preparing the new node including the new grammatical element for inclusion in the tree and adding the new node to the tree; and
otherwise,
appropriately changing the grammatical element of the selected node.
8. The computer readable memory device as recited in claim 7, wherein at least one node other than the selected node is accessible for instrument control while at least the restriction, alteration, and removal steps are performed.
9. The computer readable memory device as recited in claim 7, wherein the selected node is the tree's root node.
10. The computer readable memory device as recited in claim 6, wherein alteration of the command set is automatically enabled by possession of an electronic license for change in instrument capability as specified by the license.
11. A system for altering a Standard Commands for Programmable Instrumentation (SCPI) command set for instrument control, comprising:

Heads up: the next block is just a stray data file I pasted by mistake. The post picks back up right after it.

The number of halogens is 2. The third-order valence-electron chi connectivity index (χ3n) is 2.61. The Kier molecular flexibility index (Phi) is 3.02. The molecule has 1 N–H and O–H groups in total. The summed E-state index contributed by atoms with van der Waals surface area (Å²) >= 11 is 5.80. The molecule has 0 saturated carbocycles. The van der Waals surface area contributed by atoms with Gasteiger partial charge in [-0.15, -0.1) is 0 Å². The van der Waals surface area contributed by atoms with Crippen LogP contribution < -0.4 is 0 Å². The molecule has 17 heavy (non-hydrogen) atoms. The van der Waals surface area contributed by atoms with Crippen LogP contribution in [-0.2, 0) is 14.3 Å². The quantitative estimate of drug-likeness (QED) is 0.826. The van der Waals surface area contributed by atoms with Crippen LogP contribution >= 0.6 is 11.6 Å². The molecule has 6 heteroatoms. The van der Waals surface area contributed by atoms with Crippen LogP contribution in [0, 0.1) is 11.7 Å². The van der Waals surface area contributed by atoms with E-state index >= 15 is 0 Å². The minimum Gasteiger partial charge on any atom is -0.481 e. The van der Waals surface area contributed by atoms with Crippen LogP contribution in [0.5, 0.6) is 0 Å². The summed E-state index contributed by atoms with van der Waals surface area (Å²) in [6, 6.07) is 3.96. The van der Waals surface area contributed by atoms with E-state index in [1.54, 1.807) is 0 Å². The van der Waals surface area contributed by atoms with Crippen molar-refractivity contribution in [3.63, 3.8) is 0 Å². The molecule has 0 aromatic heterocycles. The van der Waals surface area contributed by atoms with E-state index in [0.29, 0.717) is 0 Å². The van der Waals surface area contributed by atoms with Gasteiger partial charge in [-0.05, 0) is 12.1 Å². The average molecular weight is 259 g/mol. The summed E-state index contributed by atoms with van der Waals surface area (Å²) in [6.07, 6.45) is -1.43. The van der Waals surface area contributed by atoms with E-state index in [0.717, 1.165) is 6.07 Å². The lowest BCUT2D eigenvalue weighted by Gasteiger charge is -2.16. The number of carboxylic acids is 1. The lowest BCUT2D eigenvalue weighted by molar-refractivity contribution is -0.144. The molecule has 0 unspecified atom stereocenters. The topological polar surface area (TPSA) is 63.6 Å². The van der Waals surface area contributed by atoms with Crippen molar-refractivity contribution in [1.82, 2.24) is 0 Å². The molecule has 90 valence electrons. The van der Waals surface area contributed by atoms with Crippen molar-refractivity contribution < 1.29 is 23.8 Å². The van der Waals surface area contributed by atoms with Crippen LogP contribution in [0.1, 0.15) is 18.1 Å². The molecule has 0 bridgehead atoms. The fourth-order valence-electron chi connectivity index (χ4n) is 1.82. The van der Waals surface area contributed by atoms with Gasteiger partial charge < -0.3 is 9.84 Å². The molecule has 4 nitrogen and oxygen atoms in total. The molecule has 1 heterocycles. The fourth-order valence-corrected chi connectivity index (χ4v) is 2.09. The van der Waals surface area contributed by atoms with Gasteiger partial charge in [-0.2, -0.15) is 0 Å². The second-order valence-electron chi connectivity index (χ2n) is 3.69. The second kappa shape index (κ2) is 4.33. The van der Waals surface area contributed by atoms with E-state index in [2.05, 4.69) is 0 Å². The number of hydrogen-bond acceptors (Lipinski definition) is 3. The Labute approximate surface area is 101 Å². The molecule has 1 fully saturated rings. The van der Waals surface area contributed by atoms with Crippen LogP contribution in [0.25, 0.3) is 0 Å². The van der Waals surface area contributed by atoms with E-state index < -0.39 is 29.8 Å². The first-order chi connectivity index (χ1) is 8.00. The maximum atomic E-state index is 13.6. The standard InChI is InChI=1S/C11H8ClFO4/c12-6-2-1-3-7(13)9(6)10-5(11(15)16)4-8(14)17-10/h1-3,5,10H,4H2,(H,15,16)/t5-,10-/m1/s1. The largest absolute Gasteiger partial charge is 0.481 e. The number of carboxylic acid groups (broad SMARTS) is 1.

a grammar logic module, wherein each command of the command set comprises a different combination of SCPI grammatical elements, wherein the SCPI grammatical elements are organized hierarchically in a tree data structure, wherein the tree has nodes with each node comprising one of the SCPI grammatical elements, wherein when a node is selected for alteration and an alteration to the selected node is specified, the grammar logic module has capability of restricting access to the selected node and to any descendant nodes of the selected node, altering the selected node in accordance with the specified alteration, wherein the step altering the selected node is performed at runtime, and removing access restriction to the selected node and to any descendant nodes of the selected node, and wherein while access to the selected node is restricted, the instrument is operational.